We’re now more than halfway through Stoptober and very pleased to see a number of our clients are taking the opportunity to give up smoking.
At Gateway, helping people to stop smoking is always on the agenda. It’s just one of many issues that clients come to us for help with.
Smoking is often a secondary issue for people, as we have discussed in a previous blog post, The Smoking Challenge. But if someone comes to us saying they want to give up, what’s the next step?
Health Trainer Susan Bernard says, “Our job is to help people to make healthy lifestyle changes; to get into new and healthier habits. So we help people to plan ahead and get everything in place – mentally, emotionally and physically – for change. This is all in line with the Smoking Cessation training we received.`
“When someone comes to us and says they want to stop smoking, the first thing we do is to make sure that they’re in a ‘personal state of readiness’. In other words, that they really want to give up. We ask questions like ‘why do you want to give up now? Is it for health or social reasons? Have you been planning to give up for a while?’ This helps the client to think about the reasons behind their habit, which can strengthen their resolve, and it helps us to work out the best plan of action for them.
“Often people are scared about quitting and they’re not sure how they’ll cope. So we encourage them by arming them with as much knowledge as possible. They may be subject to peer pressure – perhaps their whole family smokes and they’re the only one who wants to stop. Perhaps they’re worried about the side effects – how they’ll cope when they get cravings, or whether they’ll put on weight. So we talk through all of this with them. We tell them about all the options that are available – what they can expect from a stop smoking clinic; what nicotine replacements there are, and how they work – and we try and encourage them by showing what we’ve seen other people achieve.”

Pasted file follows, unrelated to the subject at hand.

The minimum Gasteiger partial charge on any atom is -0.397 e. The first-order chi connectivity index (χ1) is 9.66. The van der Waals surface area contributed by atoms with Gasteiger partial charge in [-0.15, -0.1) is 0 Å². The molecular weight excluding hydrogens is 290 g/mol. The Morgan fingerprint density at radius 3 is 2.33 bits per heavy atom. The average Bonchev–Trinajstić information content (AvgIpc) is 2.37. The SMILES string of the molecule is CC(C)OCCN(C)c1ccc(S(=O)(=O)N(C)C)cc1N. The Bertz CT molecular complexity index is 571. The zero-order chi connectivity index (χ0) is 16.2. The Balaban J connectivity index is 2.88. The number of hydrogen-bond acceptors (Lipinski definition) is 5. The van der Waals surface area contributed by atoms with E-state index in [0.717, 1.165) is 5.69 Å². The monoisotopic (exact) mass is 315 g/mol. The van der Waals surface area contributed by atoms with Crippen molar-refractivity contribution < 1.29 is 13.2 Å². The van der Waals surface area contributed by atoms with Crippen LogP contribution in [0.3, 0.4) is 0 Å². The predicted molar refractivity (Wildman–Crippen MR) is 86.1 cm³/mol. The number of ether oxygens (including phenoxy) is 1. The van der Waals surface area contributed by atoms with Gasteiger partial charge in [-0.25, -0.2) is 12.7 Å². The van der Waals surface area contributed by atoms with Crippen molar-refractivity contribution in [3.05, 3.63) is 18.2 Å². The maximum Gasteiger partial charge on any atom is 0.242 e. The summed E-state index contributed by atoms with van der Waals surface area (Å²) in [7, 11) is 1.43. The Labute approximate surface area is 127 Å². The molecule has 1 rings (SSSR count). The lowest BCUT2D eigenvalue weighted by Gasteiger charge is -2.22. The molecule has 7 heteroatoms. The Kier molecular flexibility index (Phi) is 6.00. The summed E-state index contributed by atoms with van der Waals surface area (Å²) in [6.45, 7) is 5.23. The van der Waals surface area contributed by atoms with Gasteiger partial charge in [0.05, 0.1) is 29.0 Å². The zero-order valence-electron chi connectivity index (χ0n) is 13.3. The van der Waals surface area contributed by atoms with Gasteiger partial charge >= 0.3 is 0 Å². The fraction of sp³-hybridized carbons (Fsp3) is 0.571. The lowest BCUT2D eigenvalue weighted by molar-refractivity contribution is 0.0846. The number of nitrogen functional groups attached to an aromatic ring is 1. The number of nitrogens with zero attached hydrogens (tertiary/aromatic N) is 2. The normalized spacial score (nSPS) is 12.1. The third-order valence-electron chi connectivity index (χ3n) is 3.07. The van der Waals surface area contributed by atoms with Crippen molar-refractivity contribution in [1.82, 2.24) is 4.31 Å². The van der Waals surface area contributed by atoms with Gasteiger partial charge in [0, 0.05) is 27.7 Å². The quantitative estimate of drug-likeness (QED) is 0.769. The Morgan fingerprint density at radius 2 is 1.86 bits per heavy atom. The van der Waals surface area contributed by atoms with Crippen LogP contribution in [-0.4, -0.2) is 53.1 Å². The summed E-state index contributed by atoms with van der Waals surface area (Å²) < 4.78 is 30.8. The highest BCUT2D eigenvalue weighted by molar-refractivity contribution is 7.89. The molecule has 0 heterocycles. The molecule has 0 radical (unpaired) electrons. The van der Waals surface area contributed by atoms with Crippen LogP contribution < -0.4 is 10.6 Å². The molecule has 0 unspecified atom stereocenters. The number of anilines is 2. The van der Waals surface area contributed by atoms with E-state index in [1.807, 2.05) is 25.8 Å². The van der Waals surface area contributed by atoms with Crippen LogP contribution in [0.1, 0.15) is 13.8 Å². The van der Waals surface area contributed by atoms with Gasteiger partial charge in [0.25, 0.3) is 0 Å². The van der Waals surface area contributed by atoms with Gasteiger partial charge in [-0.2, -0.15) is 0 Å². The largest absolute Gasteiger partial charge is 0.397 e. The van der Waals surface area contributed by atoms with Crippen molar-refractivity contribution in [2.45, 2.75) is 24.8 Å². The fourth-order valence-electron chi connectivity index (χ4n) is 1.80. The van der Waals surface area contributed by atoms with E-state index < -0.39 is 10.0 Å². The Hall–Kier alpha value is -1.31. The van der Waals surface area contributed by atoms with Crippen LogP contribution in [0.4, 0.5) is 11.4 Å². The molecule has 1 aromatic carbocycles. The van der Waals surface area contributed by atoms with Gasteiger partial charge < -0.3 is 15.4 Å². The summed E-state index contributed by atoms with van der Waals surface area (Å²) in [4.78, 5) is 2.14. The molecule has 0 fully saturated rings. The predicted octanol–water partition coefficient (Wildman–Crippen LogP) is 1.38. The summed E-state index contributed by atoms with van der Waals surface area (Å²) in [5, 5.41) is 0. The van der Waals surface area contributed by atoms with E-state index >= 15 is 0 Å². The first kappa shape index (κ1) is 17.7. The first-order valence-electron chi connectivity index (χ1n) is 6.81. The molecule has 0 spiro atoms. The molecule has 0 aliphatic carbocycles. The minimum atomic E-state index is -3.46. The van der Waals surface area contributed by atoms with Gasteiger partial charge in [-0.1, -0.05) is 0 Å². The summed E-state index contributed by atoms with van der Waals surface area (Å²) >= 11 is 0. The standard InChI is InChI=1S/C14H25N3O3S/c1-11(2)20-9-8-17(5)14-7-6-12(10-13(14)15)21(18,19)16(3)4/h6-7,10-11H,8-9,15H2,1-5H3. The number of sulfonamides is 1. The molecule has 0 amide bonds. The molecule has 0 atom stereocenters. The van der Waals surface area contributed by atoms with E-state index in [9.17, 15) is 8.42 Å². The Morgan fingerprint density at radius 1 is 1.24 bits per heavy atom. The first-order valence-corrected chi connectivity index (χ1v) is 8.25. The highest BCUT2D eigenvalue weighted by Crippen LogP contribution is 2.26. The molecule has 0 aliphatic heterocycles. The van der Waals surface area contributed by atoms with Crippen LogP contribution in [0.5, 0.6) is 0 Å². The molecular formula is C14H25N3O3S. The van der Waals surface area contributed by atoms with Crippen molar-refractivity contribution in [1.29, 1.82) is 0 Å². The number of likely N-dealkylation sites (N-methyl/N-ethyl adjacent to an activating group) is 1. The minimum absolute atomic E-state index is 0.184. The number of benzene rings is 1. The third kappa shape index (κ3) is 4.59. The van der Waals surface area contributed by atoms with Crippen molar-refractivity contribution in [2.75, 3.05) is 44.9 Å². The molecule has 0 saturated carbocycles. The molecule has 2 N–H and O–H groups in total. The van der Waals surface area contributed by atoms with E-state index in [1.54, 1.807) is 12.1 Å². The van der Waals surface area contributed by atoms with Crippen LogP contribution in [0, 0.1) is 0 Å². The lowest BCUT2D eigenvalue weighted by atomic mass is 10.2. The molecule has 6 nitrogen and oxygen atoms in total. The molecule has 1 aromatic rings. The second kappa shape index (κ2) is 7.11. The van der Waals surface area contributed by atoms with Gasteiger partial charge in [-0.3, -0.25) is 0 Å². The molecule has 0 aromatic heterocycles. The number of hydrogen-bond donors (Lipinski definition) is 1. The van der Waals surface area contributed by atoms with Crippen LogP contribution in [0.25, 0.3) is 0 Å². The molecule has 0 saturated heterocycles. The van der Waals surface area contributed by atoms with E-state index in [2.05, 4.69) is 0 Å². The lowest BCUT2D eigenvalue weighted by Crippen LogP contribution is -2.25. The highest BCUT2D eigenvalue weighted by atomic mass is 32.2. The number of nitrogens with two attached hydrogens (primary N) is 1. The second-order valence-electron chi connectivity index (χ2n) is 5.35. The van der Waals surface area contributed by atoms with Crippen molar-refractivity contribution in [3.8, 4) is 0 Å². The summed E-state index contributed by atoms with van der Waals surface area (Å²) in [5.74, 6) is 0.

The statements on the Impact Assessment App show that, if a person is in a “state of readiness”, they will be able to achieve a lot. Susan’s client Derek* made an initial statement at the end of July that said
I want to stop smoking now due to my age. I have already cut down on drinking for more than year. Just wondering how you may be able to help me with this.
Two months later, at the beginning of October, we can see that – with the support of a smoking advisor and a Health Trainer – his lifestyle changes are having a big impact:
Still seeing the smoking advisor. I am using the gum and patches. I walk to most places rather than use public transport, so I am walking more than 5 miles a day sometimes. I do feel a lot fitter since I have cut smoking and it’s saving me money at the same time instead of spending on roll ups.
“Encouragement and support are our main tools,” Susan says. “If someone says they want to give up, we’ll refer them to a stop smoking clinic, but – depending on the person – we may have to call up and make the appointment for them, call them on the day to check they’re going, and call them again afterwards to see how it went.”
We can see from the App that this constant encouragement and moral support is vital to push people to take those first steps. Here’s an example from last week – Wayne’s client Jane* says:
I am a borderline diabetic, a smoker. Been to see my health trainer today who weighed me, and has advised me to look at changing some of the foods I eat all the time and to quit smoking. He has made me an appointment this morning for next week at my local chemist about quitting smoking. I feel a bit nervous but feel good as well.
It’s not just Gateway’s Health Trainers who encourage smoking cessation. We can see from the Impact Assessment App that the Pregnancy Outreach Workers are still managing to keep it on the agenda, too, even when their clients have got lots of other pressing issues on their mind. Of course the POWs have to judge the situation very carefully as being too pushy at an emotional time can strain their relationship with their client but sometimes, if they’re already making life changing decisions, they will decide that smoking is something they want to tackle too.
POW client Sabeen* made this statement just this week:
I have fled a DV [domestic violence] situation and am now in a refuge with my two children. I’m struggling to get a property although I have many agencies supporting me. I’m smoking 10 a day at the mo, but I’m ready to cut down.
The NHS says that if you can stop smoking for 28 days you are five times more likely to stay smokefree. Last Stoptober over 160,000 people stopped for 28 days.
If you’re ready to quit, it’s not too late to join in with Stoptober. If you sign up on the Stoptober website you can get a free support pack to help you get through the 28 days.